How Would a Free Society Deal With Unwelcome Looking?

by | Feb 20, 2024 | Opinion

There are two kinds of lookism. They are very different from one another. The first is the preference for beautiful people as love interests and bed partners on the part of most human beings. This is rampant in our society. It is by no means limited to straight white males, the usual culprits guilty of pretty much anything and everything.

Egalitarians seethe with rage at the mere prospect that the physically pleasing should be preferred to those who did not choose their parents as wisely as they could have and/or do not spend as much time in the gym or with their cosmetologists.

But there is an entirely different variety of this phenomenon as well. This consists of looking at other people against their will. That is, when the viewee objects to being the target of the viewer. There was an occurrence of this disagreement at Stanford University when the lookee objected to the looker viewing him through a cell phone camera, and taking a picture of him therefrom.

But looking is looking is looking. It does not much matter whether the viewing takes place with the naked eye, or with the help of eyeglasses or binoculars, or whether or not it is preserved for posterity via the lens of a still or movie camera. Looking is looking is looking.

So, do lookists as defined in this way have the right to engage in what others might consider peeping Tom behavior? That is exactly what viewing is, when the target of the scoping objects to it.

What has libertarian theory to say on these matters, pray tell? In this political philosophy, all acts are legally permitted, except for those that incorporate uninvited border crossings. To wit, the initiation of violence against innocent persons and/or their property would be strictly prohibited. Thus, murder, rape, theft, arson, kidnapping, and fraud would be illegal. Does merely looking at someone, whether with the aid of technology or not, constitute such an invasion? Clearly, it does not. Therefore, at least in terms of law, such behavior should be allowed.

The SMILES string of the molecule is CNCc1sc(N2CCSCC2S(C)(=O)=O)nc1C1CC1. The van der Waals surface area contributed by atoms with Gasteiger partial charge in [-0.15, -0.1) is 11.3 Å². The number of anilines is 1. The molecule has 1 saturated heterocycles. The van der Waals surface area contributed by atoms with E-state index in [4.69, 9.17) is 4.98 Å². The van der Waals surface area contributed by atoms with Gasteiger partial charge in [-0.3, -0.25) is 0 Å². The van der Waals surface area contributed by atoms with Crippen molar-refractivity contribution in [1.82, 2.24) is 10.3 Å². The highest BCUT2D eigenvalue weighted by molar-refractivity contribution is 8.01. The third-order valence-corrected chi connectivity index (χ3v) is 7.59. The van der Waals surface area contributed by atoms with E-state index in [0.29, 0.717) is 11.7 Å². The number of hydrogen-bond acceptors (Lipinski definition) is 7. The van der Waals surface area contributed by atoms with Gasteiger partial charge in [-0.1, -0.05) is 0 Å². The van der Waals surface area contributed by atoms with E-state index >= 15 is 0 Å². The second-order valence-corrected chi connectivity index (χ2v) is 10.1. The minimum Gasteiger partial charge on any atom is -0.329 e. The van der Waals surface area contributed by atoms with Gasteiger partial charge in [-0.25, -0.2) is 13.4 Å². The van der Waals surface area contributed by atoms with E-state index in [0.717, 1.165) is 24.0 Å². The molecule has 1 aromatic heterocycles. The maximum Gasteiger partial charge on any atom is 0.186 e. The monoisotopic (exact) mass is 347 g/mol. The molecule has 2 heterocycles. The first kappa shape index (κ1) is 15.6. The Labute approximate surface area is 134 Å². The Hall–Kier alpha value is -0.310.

But sometimes such actions not only border on the obnoxious, but fall well within the purview of that category. For example, the actual peeping Tom, who spies on women in their homes when they are undressed or scantily clad. Or consider the pervert who attaches a mirror to a stick and uses this contraption to peer under the dresses of vulnerable women.

This weird conduct should be considered legal, but is there any way, within proper law, to reduce the incidence of such obnoxiousness or, better yet, to eliminate it entirely? Yes, indeed, there is. It is based upon private property rights, yet another foundation of libertarianism.

Women who do not wish to be seen in their homes should purchase venetian blinds or thick curtains, and pull them shut. For movie stars who are plagued by the paparazzi to a far greater extent than their sisters, there is the choice of real estate. All streets and sidewalks would be privatized in the free society. Owners who wanted to attract such high-profile females would likely prohibit such legal behavior from taking place on their property. Fortunately, too, there is a strong positive correlation between wealth and such popularity. Women of this sort have greater funds with which to locate in neighborhoods safeguarded from such intrusions.

What about the creep with the stick and mirror? He should be able to engage in his perversion on the city streets—which should be eliminated. Under privatization, the owners will presumably forbid such behavior, since they will likely maximize profits by doing so. (However, in “red light” areas, the very opposite might well prevail, but, then, this type of viewing would hardly be unwelcome.) Private property rights to the rescue once again.

Let us clear up some unusual situations. Among some stone-aged peoples, the theory is upheld that to take someone’s picture is to engage in stealing his soul. All we can say is that libertarian law should not be allowed to be hijacked on the basis of such primitive beliefs. If they are to become civilized, they must learn that rain dances do not cause rain, that the earth revolves around the sun and not the other way around, that our planet is a sphere not flat, and that their pictures on film do not constitute a rights violation.

What about the primitives at Stanford University? Their prohibition is fully within the strictures of licit law; when applied to Stanfordites, that is. To the extent that this university is privately owned, its owners should be free to promulgate whatever rules and regulations they wish. But outsiders may view this campus to their hearts’ content as long as they are not on Stanford’s private property.

This article originally appeared in The Hayride.

Walter Block

Walter Block

Walter Edward Block is an American economist and anarcho-capitalist theorist who holds the Harold E. Wirth Eminent Scholar Endowed Chair in Economics at the J. A. Butt School of Business at Loyola University New Orleans. He is a member of the FEE Faculty Network.

This article was originally published on FEE.org. Read the original article.

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